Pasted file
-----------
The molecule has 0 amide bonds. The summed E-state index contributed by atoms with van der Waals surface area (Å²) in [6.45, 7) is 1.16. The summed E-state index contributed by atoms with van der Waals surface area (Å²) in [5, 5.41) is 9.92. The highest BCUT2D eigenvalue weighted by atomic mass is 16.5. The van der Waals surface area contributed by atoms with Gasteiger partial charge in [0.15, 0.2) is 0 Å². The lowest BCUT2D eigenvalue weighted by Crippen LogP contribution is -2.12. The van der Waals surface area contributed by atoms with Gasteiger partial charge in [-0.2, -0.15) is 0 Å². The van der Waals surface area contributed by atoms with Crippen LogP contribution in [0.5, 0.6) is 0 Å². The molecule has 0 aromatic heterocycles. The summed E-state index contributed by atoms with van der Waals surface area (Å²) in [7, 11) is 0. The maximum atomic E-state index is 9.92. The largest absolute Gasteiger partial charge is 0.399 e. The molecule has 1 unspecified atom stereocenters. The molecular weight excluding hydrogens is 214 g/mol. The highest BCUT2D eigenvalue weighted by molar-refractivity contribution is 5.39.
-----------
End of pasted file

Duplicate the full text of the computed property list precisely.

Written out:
The molecule has 0 amide bonds. The summed E-state index contributed by atoms with van der Waals surface area (Å²) in [6.45, 7) is 1.16. The summed E-state index contributed by atoms with van der Waals surface area (Å²) in [5, 5.41) is 9.92. The highest BCUT2D eigenvalue weighted by atomic mass is 16.5. The van der Waals surface area contributed by atoms with Gasteiger partial charge in [0.15, 0.2) is 0 Å². The lowest BCUT2D eigenvalue weighted by Crippen LogP contribution is -2.12. The van der Waals surface area contributed by atoms with Gasteiger partial charge in [-0.2, -0.15) is 0 Å². The van der Waals surface area contributed by atoms with Crippen LogP contribution in [0.5, 0.6) is 0 Å². The molecule has 0 aromatic heterocycles. The summed E-state index contributed by atoms with van der Waals surface area (Å²) in [7, 11) is 0. The maximum atomic E-state index is 9.92. The largest absolute Gasteiger partial charge is 0.399 e. The molecule has 1 unspecified atom stereocenters. The molecular weight excluding hydrogens is 214 g/mol. The highest BCUT2D eigenvalue weighted by molar-refractivity contribution is 5.39.